**But note that the definition of the “hot big bang” differs from mine. I mean the period between inflation ended to matter neutralization and the release of the cosmic background radiation which event defines the start of the (more) modern LCDM universe with star formation.

      • Torbjörn Larsson | June 11, 2023 at 3:04 am | Reply

        Typos corrected: That depends on your personal definition of “Big Bang”. Which definition you always should state up front for the benefit of the discussion.

  2. Torbjörn Larsson | June 11, 2023 at 2:46 am | Reply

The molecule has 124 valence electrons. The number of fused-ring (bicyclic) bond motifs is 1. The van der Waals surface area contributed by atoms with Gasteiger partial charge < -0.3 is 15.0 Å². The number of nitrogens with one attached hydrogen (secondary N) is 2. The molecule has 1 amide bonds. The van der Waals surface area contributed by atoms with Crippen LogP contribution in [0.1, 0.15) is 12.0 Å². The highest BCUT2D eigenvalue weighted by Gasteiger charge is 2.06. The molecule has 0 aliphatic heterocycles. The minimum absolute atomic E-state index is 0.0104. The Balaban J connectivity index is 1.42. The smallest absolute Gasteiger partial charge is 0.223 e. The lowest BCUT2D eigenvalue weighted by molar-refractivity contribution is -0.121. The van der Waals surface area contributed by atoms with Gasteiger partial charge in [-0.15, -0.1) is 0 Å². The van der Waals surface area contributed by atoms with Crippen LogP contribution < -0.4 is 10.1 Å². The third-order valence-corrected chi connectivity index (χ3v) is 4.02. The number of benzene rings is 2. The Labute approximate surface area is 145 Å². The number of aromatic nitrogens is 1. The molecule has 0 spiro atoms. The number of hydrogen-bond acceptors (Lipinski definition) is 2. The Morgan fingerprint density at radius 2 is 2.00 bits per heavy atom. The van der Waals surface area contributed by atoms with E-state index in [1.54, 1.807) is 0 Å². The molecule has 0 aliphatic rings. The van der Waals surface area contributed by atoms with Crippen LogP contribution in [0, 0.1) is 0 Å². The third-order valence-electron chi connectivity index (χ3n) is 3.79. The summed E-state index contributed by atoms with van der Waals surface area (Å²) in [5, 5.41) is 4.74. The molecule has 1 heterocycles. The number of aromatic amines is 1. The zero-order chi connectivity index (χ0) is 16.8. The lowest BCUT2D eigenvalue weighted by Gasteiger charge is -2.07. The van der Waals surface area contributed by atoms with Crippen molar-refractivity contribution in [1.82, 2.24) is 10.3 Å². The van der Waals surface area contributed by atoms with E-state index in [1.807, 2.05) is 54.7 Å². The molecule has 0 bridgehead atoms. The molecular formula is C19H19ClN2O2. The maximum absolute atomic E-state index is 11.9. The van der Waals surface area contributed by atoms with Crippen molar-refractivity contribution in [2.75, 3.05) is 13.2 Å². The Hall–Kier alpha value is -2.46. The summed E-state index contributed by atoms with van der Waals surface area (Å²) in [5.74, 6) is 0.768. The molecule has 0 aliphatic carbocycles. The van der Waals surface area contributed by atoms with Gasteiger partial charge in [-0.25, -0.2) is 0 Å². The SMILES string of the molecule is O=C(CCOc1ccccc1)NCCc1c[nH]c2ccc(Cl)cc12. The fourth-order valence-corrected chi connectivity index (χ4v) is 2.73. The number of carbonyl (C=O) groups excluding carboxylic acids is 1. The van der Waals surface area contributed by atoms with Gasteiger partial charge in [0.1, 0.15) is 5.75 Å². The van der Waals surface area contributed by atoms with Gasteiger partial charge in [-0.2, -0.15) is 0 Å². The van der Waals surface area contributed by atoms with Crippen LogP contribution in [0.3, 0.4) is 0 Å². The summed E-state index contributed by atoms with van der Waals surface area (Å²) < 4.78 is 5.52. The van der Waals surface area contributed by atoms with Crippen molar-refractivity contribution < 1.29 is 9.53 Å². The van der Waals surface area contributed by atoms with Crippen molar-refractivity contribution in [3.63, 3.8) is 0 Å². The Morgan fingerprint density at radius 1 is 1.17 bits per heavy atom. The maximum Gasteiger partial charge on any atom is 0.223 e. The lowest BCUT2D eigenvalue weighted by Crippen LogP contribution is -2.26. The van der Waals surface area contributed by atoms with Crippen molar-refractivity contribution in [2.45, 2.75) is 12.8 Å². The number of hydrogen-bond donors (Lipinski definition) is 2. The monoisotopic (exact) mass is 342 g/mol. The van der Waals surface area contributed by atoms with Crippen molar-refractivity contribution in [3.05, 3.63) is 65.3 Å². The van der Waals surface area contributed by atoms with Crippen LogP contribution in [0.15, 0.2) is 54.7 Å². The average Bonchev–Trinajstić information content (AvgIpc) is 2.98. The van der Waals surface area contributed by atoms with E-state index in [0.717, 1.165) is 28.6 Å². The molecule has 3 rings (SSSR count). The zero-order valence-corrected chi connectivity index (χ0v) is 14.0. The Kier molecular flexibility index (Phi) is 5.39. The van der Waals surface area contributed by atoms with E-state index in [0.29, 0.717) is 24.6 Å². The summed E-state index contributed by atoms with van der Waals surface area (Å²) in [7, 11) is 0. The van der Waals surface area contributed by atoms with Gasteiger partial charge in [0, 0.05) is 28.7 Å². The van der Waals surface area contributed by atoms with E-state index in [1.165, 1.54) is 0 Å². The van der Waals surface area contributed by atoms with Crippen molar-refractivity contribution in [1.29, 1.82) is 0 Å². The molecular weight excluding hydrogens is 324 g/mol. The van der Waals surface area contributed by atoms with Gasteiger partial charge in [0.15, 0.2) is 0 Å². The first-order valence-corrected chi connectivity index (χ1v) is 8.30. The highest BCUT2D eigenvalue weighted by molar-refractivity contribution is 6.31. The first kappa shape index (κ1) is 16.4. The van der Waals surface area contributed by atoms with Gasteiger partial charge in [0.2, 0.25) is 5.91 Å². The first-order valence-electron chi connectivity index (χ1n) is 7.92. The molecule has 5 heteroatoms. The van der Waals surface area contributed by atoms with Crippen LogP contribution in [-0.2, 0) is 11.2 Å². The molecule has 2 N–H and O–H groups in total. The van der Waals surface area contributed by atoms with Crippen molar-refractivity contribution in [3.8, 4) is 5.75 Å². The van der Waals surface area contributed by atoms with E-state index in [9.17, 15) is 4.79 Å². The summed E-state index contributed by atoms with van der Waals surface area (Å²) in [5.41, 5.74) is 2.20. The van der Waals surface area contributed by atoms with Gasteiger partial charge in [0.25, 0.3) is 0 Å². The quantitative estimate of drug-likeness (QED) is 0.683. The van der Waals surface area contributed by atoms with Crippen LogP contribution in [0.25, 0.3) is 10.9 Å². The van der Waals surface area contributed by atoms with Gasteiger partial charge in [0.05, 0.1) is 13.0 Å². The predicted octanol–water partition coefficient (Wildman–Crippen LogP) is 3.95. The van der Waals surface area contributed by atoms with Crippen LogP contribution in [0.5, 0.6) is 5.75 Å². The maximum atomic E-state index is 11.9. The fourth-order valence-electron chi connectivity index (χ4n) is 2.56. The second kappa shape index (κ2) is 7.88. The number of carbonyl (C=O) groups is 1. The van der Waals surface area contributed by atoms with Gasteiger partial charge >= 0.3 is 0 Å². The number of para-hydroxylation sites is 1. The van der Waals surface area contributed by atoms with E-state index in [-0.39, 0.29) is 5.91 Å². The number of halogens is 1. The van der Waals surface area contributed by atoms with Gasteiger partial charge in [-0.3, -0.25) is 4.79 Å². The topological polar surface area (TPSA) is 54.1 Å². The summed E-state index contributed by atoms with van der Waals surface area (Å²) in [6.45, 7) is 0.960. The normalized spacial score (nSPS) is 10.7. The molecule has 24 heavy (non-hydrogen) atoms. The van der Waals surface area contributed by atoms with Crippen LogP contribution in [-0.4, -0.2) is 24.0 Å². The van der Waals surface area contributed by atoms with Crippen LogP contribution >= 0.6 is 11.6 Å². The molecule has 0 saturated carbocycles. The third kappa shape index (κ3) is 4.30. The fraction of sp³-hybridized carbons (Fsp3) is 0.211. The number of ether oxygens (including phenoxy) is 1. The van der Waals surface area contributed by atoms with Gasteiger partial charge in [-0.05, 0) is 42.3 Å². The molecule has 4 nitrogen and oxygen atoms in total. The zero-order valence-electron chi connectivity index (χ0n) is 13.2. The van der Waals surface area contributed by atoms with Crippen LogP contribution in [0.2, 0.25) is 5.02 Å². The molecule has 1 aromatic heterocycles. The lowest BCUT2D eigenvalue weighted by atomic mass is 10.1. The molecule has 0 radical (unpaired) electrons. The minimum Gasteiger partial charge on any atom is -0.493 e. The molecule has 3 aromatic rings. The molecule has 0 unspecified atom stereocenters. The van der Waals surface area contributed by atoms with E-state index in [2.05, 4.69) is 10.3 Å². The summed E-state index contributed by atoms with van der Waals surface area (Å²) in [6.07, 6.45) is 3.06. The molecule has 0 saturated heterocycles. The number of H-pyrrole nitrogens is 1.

Maybe the paper describes this, but the pulsar timing array – which AFIK has been severely hit with the destruction of the Arecibo radio telescope – is sensitive to nanohertz gravitational waves.

    “Pulsar timing arrays are sensitive to low-frequency (i.e., long period) gravitational waves. These are gravitational waves with frequencies of order nanohertz, which corresponds to periods of months to decades. This is much lower in frequency than what can be seen by ground-based interferometers like LIGO or space-based interferometers like LISA.” [From the NANOGrav website.]

  3. R ussell Whistler | June 14, 2023 at 2:09 pm | Reply

    Nothingness existed for such a short period of time that it doesn’t exist

  4. ..a boolean wisp that decided to be true.